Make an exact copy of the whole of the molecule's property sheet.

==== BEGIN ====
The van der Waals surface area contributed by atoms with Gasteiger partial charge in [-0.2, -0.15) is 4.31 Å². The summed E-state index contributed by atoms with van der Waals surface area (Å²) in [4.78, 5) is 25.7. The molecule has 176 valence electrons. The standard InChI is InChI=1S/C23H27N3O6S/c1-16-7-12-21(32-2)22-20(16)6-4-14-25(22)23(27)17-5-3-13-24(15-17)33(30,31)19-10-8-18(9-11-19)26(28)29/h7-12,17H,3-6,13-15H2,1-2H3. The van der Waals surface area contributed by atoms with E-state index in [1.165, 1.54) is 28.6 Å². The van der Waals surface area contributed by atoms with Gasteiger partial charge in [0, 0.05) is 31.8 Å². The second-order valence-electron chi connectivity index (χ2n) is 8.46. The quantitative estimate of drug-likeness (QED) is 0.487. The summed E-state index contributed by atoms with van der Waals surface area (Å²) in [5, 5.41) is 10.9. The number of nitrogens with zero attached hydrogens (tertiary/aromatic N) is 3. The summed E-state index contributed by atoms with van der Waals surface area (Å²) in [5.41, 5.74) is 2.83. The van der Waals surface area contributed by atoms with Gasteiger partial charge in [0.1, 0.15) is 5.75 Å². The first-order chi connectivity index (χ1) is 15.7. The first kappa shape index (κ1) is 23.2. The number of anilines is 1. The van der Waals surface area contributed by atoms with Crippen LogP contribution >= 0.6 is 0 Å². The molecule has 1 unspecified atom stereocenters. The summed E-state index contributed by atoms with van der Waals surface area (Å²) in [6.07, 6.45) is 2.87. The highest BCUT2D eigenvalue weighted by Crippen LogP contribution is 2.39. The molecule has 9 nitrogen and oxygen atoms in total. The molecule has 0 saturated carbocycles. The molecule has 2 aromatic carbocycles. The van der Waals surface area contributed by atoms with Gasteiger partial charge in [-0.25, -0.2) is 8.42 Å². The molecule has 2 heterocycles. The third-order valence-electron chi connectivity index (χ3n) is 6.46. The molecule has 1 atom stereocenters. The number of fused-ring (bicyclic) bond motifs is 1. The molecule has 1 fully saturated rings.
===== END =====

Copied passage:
The van der Waals surface area contributed by atoms with Gasteiger partial charge in [-0.2, -0.15) is 4.31 Å². The summed E-state index contributed by atoms with van der Waals surface area (Å²) in [4.78, 5) is 25.7. The molecule has 176 valence electrons. The standard InChI is InChI=1S/C23H27N3O6S/c1-16-7-12-21(32-2)22-20(16)6-4-14-25(22)23(27)17-5-3-13-24(15-17)33(30,31)19-10-8-18(9-11-19)26(28)29/h7-12,17H,3-6,13-15H2,1-2H3. The van der Waals surface area contributed by atoms with E-state index in [1.165, 1.54) is 28.6 Å². The van der Waals surface area contributed by atoms with Gasteiger partial charge in [0, 0.05) is 31.8 Å². The second-order valence-electron chi connectivity index (χ2n) is 8.46. The quantitative estimate of drug-likeness (QED) is 0.487. The summed E-state index contributed by atoms with van der Waals surface area (Å²) in [5, 5.41) is 10.9. The number of nitrogens with zero attached hydrogens (tertiary/aromatic N) is 3. The summed E-state index contributed by atoms with van der Waals surface area (Å²) in [5.41, 5.74) is 2.83. The van der Waals surface area contributed by atoms with Gasteiger partial charge in [0.1, 0.15) is 5.75 Å². The first-order chi connectivity index (χ1) is 15.7. The first kappa shape index (κ1) is 23.2. The number of anilines is 1. The van der Waals surface area contributed by atoms with Crippen LogP contribution >= 0.6 is 0 Å². The molecule has 1 unspecified atom stereocenters. The summed E-state index contributed by atoms with van der Waals surface area (Å²) in [6.07, 6.45) is 2.87. The highest BCUT2D eigenvalue weighted by Crippen LogP contribution is 2.39. The molecule has 9 nitrogen and oxygen atoms in total. The molecule has 0 saturated carbocycles. The molecule has 2 aromatic carbocycles. The van der Waals surface area contributed by atoms with Gasteiger partial charge in [-0.25, -0.2) is 8.42 Å². The molecule has 2 heterocycles. The third-order valence-electron chi connectivity index (χ3n) is 6.46. The molecule has 1 atom stereocenters. The number of fused-ring (bicyclic) bond motifs is 1. The molecule has 1 fully saturated rings.